Country Programmes: A Summary


African Rights has researched and published material on the abuses suffered by men, women and children in Rwanda, Sudan, Somalia and Somaliland, Kenya, the Democratic Republic of Congo, Uganda and Zimbabwe, amongst other countries. We mainly tackle abuses suffered by communities rather than individuals and take our priorities from the people we try to help. Occasionally we have provided practical assistance to help affected groups strengthen their own support systems.

African Rights has reported on some of the gravest human rights abuses in Africa’s recent past, including the 1994 genocide in Rwanda and the steady slaughter of the Nuba people of Sudan. We work in an integrated manner to document and analyse social and economic as well as civil and political injustices. The results have provided fresh understandings of deep-rooted problems.

In a series of reports and articles on Somalia, we revealed early on what has since been widely understood: that the international intervention in Somalia in 1992 was an unmitigated failure. We followed up these critiques with studies aimed at an understanding of the roots of the crisis in Somalia, as well as drawing attention to the situation in the breakaway Republic of Somaliland (the former northwest region), which we continue to monitor.

In recent years, we have devoted much of our time and resources to documenting the 1994 genocide in Rwanda. We maintained a presence in Rwanda during the genocide and in the years since we have gathered rich testimony from genocide survivors, witnesses and perpetrators. This research has been of value to both Rwandese and international justice initiatives.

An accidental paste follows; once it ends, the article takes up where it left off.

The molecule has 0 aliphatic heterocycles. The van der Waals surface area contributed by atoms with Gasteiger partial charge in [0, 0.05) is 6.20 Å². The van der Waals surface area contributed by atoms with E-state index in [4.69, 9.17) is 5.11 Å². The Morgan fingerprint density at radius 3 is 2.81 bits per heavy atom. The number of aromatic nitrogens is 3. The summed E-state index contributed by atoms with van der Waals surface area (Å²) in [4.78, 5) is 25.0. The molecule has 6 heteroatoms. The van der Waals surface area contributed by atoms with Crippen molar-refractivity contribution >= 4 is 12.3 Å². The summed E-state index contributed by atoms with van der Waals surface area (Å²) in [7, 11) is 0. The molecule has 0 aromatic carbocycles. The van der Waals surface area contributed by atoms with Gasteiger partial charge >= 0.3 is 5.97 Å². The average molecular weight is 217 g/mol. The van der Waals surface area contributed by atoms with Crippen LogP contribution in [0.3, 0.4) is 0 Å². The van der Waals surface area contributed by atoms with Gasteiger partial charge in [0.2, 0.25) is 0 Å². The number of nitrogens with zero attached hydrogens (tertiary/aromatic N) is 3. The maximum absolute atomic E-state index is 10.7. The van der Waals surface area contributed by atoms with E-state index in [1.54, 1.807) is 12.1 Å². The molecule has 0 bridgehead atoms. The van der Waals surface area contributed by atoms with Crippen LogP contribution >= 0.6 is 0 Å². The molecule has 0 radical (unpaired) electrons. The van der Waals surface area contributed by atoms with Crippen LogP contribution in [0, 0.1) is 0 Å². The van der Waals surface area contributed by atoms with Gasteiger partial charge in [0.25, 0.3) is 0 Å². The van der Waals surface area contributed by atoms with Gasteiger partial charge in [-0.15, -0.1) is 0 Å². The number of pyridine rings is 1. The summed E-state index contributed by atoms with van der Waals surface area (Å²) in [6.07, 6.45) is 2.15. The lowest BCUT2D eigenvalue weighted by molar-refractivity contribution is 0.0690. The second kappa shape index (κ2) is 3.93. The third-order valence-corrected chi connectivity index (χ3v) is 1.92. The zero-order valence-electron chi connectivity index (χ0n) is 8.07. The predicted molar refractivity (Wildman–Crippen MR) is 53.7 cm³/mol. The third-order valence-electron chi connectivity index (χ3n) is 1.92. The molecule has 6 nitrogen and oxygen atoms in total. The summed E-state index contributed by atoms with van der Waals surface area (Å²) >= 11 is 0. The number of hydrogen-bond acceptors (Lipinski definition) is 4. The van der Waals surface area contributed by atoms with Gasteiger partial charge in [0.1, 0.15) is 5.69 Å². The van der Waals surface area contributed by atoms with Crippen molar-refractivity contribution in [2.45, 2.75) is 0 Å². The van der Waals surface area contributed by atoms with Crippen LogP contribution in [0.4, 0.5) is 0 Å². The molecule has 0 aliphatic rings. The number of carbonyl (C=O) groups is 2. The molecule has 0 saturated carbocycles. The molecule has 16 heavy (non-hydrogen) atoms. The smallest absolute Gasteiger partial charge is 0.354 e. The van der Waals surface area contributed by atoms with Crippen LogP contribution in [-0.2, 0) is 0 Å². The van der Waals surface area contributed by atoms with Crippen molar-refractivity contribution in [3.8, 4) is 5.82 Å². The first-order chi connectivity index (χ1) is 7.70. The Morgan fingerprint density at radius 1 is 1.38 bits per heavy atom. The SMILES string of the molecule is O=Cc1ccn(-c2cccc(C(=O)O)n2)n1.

In the course of several years of intensive work focused on the genocide and its aftermath, African Rights has explored in depth a wide range of concerns identified by Rwandese people including: the administration of justice; the role of the Church; the impact of the genocide on education; and miscarriages of justice.

We have published many of our findings in English and French and some also in Kinyarwanda. We have also amassed a wealth of first hand information as well as documentary material relating to the atrocities.

The social, economic and human costs of the genocide for its survivors have been devastating and the response to them comparatively weak. As well as producing publications to highlight the plight of survivors, African Rights sought to respond to these difficulties directly by establishing a small-scale financial and practical assistance project in 1999-2000.